Thursday, June 29, 2006

Genesis 12

Genesis 12: Abram is introduced


The genealogy at the end of Chapter 11 mentioned the birth of Abram; Chapter 12 begins his story. The Bible doesn’t go into a lot of detail about Abram’s life, before the LORD calls him. He is already 75 years old when his story begins in this chapter.

In fact, the story starts rather abruptly; in the very first verses, the LORD simply tells Abram to get up and go, and move to another country:

The LORD had said to Abram, “Leave your country, your people and your father’s household and go to the land I will show you.

“I will make you into a great nation and I will bless you;
I will make your name great,
and you will be a blessing.

I will bless those who bless you, and whoever curses you I will curse;
and all peoples on earth
will be blessed through you.”

(verses 1–3)

What’s even more surprising is that, as far as the Biblical account goes, Abram simply did it; verse 4 says “So Abram left, as the LORD had told him…” As far as is recorded, there was no argument, he simply did what he was told.

Abram was living in a land called Haran, when the LORD called him. He set off with his wife Sarai, and his nephew Lot. They travel to Canaan—which the LORD promises Abram will one day belong to his offspring—then to Bethel, and then to the Negev. (These names mean as little to me as they do to you, except that you may remember the name Canaan, who was Noah’s grandson.)

Eventually, there was a famine in the land, and the only place that had food was Egypt, so Abram decided to go there. However, he is afraid that the Egyptians will find Sarai so beautiful that they will kill Abram, so that they can have her. So they decide to say that she is his sister, not his wife. They do, and, as predicted, the Egyptians find Sarai to be very beautiful, and take her to the Pharaoh’s palace. Not only that, but verse 16 says that the Pharaoh “treated Abram well for her sake, and Abram acquired sheep and cattle, male and female donkeys, menservants and maidservants, and camels.” Wow. He milked it for all it was worth!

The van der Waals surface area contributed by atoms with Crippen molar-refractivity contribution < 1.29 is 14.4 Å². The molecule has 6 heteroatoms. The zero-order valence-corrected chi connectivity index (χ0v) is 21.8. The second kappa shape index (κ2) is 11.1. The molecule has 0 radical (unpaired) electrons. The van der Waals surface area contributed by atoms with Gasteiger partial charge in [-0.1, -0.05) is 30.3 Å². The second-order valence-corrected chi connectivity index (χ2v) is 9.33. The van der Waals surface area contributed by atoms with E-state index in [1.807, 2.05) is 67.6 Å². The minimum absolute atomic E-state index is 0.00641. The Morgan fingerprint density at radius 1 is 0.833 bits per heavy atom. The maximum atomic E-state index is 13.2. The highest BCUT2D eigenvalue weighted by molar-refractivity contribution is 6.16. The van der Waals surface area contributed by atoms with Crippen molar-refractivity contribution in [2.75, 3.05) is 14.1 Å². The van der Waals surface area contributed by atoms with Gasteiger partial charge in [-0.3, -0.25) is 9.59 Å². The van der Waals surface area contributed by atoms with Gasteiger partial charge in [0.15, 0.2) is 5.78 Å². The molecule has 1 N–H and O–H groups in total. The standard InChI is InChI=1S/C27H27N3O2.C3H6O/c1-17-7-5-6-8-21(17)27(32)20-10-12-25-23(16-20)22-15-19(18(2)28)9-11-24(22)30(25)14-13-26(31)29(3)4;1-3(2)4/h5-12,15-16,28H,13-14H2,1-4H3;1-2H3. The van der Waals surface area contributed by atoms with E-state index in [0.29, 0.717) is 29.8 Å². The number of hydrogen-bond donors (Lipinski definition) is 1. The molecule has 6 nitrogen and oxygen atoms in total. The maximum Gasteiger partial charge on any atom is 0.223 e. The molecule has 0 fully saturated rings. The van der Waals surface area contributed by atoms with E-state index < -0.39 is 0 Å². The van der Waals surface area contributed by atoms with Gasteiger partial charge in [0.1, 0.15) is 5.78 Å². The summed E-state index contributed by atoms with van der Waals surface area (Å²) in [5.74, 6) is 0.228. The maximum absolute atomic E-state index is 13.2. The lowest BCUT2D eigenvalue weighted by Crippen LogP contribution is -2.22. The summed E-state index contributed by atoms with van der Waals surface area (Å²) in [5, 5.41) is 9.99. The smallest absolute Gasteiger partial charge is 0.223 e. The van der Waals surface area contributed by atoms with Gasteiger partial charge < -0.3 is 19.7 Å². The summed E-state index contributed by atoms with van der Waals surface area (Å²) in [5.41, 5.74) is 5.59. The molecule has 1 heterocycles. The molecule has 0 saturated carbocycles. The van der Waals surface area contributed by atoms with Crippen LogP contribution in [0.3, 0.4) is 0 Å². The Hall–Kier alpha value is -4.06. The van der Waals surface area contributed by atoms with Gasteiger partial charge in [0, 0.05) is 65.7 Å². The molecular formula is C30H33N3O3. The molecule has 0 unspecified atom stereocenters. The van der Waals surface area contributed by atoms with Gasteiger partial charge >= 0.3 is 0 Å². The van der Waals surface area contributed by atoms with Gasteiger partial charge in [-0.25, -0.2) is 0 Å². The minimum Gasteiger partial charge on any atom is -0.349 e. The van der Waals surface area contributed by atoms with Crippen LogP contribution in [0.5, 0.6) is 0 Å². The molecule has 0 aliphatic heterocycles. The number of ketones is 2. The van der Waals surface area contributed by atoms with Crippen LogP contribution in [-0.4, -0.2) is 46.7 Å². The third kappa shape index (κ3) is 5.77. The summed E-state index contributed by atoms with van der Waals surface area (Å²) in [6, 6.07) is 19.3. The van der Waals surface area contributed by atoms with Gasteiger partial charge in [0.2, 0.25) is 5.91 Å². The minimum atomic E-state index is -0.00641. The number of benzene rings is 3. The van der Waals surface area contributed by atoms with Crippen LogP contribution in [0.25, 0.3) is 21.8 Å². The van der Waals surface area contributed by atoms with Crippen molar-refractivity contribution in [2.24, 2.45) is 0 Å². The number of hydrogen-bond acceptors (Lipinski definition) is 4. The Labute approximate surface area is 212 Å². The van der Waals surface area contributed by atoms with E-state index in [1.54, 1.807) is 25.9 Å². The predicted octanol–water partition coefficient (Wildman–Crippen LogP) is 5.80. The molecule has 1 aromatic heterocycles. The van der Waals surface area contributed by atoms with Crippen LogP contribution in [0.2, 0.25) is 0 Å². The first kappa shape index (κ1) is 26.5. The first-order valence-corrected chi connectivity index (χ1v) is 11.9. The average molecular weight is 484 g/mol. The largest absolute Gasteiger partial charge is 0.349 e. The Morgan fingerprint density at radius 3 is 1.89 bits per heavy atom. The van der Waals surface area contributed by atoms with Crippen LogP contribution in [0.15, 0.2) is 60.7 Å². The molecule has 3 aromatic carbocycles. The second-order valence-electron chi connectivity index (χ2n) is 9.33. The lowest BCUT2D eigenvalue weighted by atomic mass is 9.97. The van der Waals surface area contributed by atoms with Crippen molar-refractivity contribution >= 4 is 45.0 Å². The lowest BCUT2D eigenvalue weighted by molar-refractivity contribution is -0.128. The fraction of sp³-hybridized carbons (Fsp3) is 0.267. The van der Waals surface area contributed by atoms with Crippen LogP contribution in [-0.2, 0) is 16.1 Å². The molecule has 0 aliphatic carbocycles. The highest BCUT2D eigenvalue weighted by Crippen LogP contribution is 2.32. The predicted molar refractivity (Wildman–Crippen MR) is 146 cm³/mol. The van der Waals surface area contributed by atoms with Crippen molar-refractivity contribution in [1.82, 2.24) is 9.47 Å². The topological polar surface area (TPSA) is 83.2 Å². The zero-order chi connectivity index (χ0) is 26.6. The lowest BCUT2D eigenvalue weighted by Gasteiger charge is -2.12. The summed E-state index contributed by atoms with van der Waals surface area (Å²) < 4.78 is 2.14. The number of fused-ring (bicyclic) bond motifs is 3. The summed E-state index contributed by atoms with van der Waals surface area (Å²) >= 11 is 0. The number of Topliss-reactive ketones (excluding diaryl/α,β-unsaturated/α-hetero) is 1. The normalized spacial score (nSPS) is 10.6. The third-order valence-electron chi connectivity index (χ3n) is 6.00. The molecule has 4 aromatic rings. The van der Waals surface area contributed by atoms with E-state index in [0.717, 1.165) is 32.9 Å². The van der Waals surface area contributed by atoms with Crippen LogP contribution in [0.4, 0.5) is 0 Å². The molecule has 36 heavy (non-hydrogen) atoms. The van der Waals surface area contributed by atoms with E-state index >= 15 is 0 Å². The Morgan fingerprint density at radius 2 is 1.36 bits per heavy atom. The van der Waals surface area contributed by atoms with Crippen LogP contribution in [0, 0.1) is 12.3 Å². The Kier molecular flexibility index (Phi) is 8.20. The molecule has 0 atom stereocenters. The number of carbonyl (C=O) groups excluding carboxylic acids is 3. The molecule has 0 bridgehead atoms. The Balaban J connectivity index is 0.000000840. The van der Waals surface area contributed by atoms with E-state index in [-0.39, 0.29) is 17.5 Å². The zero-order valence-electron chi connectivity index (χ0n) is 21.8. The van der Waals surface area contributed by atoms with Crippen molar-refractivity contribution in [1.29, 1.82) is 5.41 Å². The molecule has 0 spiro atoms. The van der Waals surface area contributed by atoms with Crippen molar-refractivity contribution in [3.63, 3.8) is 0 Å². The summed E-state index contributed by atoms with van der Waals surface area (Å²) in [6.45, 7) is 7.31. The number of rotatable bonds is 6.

But the LORD inflicted serious diseases on Pharaoh and his household because of Sarai, so they realized what was going on, and asked Abram to leave, and bring Sarai and all of his possessions with him.


If you’re not familiar with the name Abram, you might be more familiar with the name Abraham, which is what Abram’s name is changed to in a later chapter. Similarly, his wife’s name in this chapter is Sarai, but is later changed to Sarah. (These names all mean something, so when we get to the appropriate parts later on, we’ll find out what they mean.)

This weird idea of calling Sarai his sister, instead of his wife, is not only used here; in a later chapter, Abram will try the same trick again. I guess he’s more afraid of death than of losing his wife. The amazing part, to me is that he was allowed to bring all of the stuff they had given him, when he left! The Egyptians had basically given Abram everything they gave him as some kind of dowry, or payment for his sister. You’d think when they found out that they couldn’t “keep” her, that the deal would be off, but I guess they just wanted to be rid of him.

But my most important thought about this chapter is why the LORD called Abram: there is no reason. Abram’s first 75 years are not discussed in the Bible for a reason: because God doesn’t want us to think that he had done things which warranted his calling. The LORD simply chose him, and that was it—it’s a picture of Grace in action.

In Hebrews 11:8–10—a New Testament passage—Abra[ha]m is given as an example of faith; the LORD called him to a land he didn’t know of, and he had enough faith in the LORD to do what he was asked to do. (Hebrews 11:11–12 gives another example of Abraham’s faith, from a chapter of Genesis that we haven’t got to yet.)

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